In these experiments, a high proportion of SA relative to byproducts was detected without applying any further modification to the strain or process. The concentration of each pathway intermediate was compared against the sum of all aromatic intermediates, and their percentages were used to calculate the molar ratio of SA to each byproduct at the end of the fermentations (Figure 6). The ratio of SA turned out to be higher than 10 for DHS, QA, or DAHP, and higher than 40 for GA or DHQ for all the substrate concentrations tested. Remarkably, in all the conditions the obtained SA yields were close to 50% of the theoretical maximum and the yields of total aromatic compounds (TAC) were above 60% of the theoretical maximum, estimated as 0.86 molTAC/molGlc (see Methods and Figure 6). This reflects the efficient redirection of glucose towards the AAA pathway in strain AR36, even when using high-glucose batch cultures. The ratio of SA to byproducts, as well as the obtained SA and TAC yields are fairly constant for all the conditions evaluated, and represent to our knowledge the highest reported values for a SA production fermentation process. These improvements can be justified by taking into account that the platform present in the engineered strain allows a more homogeneous expression of the necessary enzymes on an efficient genetic background. This, in contrast with other expression systems where the required genes are expressed from separate plasmids, under different promoters, or in strains not optimized for efficient use of high levels of Glc. In addition to the advantages concerning the dynamics of gene expression, the fact that IPTG is not needed to induce the Aro6 operon represents an important economical benefit for the production process, since the high price of IPTG restricts its use in large-scale fermentations.
Insights on the glycolytic and acetate metabolisms of strain AR36 by RT-qPCR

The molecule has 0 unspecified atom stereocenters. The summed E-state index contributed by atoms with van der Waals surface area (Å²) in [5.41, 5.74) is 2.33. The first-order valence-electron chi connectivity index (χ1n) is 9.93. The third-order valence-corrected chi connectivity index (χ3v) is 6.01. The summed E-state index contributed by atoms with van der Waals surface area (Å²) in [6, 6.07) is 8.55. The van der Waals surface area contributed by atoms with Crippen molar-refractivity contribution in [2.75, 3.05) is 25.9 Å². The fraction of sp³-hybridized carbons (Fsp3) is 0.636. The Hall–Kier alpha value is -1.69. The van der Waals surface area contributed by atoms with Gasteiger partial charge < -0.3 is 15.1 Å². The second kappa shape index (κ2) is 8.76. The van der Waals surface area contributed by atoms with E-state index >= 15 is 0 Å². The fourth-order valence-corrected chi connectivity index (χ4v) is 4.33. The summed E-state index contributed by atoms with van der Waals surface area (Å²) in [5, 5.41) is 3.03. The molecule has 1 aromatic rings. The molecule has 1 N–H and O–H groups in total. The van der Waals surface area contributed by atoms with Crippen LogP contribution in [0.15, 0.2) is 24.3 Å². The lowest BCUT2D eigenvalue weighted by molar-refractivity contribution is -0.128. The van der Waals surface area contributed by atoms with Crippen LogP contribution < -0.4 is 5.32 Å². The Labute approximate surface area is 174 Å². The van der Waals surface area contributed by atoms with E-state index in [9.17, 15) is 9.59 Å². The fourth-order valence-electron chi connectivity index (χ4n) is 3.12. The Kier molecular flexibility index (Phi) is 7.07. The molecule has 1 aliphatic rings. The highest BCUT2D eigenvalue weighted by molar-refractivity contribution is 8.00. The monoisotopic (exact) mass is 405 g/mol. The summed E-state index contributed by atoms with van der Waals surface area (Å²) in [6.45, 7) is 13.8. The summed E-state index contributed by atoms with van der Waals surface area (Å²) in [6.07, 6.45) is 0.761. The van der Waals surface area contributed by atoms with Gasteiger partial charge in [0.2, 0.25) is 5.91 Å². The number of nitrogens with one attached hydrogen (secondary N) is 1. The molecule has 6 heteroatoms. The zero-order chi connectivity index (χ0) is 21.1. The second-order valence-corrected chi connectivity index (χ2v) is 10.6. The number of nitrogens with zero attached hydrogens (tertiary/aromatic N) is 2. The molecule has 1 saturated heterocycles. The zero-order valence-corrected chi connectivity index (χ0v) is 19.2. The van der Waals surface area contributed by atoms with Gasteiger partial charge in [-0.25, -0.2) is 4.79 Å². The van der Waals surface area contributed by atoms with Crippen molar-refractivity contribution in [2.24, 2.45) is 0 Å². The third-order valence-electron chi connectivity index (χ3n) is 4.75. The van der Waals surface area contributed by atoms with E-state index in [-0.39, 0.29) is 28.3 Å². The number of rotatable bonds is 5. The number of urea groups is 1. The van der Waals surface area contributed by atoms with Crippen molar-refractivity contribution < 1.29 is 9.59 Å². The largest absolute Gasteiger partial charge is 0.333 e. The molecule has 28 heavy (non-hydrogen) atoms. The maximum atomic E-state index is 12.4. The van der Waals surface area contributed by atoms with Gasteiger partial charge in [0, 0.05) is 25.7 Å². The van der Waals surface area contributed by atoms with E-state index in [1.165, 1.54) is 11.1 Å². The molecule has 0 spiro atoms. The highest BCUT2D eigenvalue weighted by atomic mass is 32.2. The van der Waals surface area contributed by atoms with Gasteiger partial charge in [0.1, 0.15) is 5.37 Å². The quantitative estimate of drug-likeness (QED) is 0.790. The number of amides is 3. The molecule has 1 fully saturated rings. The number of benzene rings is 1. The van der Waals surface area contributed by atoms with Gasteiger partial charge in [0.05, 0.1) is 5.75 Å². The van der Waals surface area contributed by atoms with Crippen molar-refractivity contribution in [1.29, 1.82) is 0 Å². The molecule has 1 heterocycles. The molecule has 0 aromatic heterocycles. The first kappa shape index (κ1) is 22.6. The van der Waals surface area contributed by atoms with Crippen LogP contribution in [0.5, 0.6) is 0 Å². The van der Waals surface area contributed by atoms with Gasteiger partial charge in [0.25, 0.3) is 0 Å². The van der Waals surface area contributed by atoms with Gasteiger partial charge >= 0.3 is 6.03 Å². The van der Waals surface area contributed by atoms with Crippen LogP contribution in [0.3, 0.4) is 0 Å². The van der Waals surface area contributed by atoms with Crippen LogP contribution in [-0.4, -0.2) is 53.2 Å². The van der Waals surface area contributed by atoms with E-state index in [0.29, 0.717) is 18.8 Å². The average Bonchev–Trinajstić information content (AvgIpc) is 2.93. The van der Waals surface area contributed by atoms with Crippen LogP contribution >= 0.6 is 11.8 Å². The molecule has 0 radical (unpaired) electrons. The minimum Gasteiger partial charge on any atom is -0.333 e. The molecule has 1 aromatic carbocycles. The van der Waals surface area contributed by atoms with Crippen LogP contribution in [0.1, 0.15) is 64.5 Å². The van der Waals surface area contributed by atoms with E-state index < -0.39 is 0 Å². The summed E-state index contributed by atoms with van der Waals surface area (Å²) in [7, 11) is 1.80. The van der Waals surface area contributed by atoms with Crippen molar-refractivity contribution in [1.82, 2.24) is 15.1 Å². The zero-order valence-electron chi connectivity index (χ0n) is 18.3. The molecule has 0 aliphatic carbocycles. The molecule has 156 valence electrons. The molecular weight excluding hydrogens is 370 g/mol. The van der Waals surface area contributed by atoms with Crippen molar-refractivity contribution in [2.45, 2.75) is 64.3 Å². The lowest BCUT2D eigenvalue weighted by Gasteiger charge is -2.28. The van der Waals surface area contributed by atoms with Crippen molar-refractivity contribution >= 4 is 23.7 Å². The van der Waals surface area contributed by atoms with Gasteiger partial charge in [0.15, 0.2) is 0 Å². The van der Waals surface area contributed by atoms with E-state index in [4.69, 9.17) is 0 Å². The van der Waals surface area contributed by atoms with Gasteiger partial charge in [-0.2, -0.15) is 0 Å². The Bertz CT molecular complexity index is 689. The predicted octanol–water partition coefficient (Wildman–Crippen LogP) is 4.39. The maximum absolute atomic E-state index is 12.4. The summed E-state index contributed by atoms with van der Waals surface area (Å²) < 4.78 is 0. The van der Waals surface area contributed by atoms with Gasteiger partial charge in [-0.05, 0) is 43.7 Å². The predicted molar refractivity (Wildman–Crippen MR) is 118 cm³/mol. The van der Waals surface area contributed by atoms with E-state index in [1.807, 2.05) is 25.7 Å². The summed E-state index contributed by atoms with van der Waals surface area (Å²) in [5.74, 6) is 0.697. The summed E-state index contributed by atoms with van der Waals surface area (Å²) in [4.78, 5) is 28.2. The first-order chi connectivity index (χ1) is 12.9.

To gain a deeper insight of the metabolic changes induced by the constitutive expression of the Aro6 synthetic operon in strain AR36, transcript levels of several genes were measured at three different growth stages in cultures with 50 g/L of Glc and 15 g/L of YE. As detailed in Methods, data obtained from early exponential phase (EE), late exponential phase (LE), and stationary phase (ST) were normalized against the values measured from strain AR3e at EE, grown under the same culture conditions.
On the other side, the transcriptional levels of genes coding for enzymes involved in acetate biosynthesis (poxB, ackA and pta) were not modified by the presence of the synthetic operon, while actP and acs, coding for enzymes involved in acetate assimilation, were strongly upregulated in the EE and LE phases (Figure 7b). Upregulation of actP and acs genes has also been detected in the exponential growth phase in the parental strain PB12 that is capable of co-utilizing Glc and acetate in minimal medium . These findings correlate with the low levels of acetate in the assayed growth condition (Figure 4a). Importantly, the transcriptional values of these genes involved in acetate assimilation were low in ST phase (Figure 7b). If this response is representative of the other growth conditions used, it could partially explain the acetate accumulation observed in fermentations with 100 g/L of Glc, which consume higher amounts of Glc during stationary phase (Figure 4b and Figure 4c). These results highlight actP and acs as potential gene targets to artificially increase their expression in late culture stages, taking advantage of the expected capabilities of strain AR36 to utilize simultaneously Glc and acetate, present in its parental strain PB12 [21, 40].
The genes present in the synthetic operon showed very strong expression levels (even in stationary phase), reflecting the constitutive nature of the promoter and high copy number of the plasmid (Figure 7c). These results correlate with the uninterrupted Glc consumption and SA production observed during the entire fermentation (Figure 4a), suggesting that the enzymes coded by the genes in the operon are present throughout the cultivation time. It can be seen in Figure 7c that the transcript levels of aroD and zwf are comparatively higher and lower, respectively, than the other four genes in the operon. This observation should be taken with caution because the six genes in the operon are being compared to the ones present in the chromosome of reference strain AR3e. Since the values obtained for the six genes are not normalized between them, variations amongst their chromosomal expression in strain AR3e can alter the relative comparisons with strain AR36. Nevertheless, the transcriptomic data is consistent with the high ratio of SA to aromatic intermediates obtained in the tested conditions, which is to be expected if all the genes in the operon were adequately expressed. Together with kinetic and stoichiometric data, these results highlight the benefits of employing a constitutively-expressed synthetic operon as an alternate strategy to increase the yield of SA from Glc in an evolved strain that lacks PTS and pykF.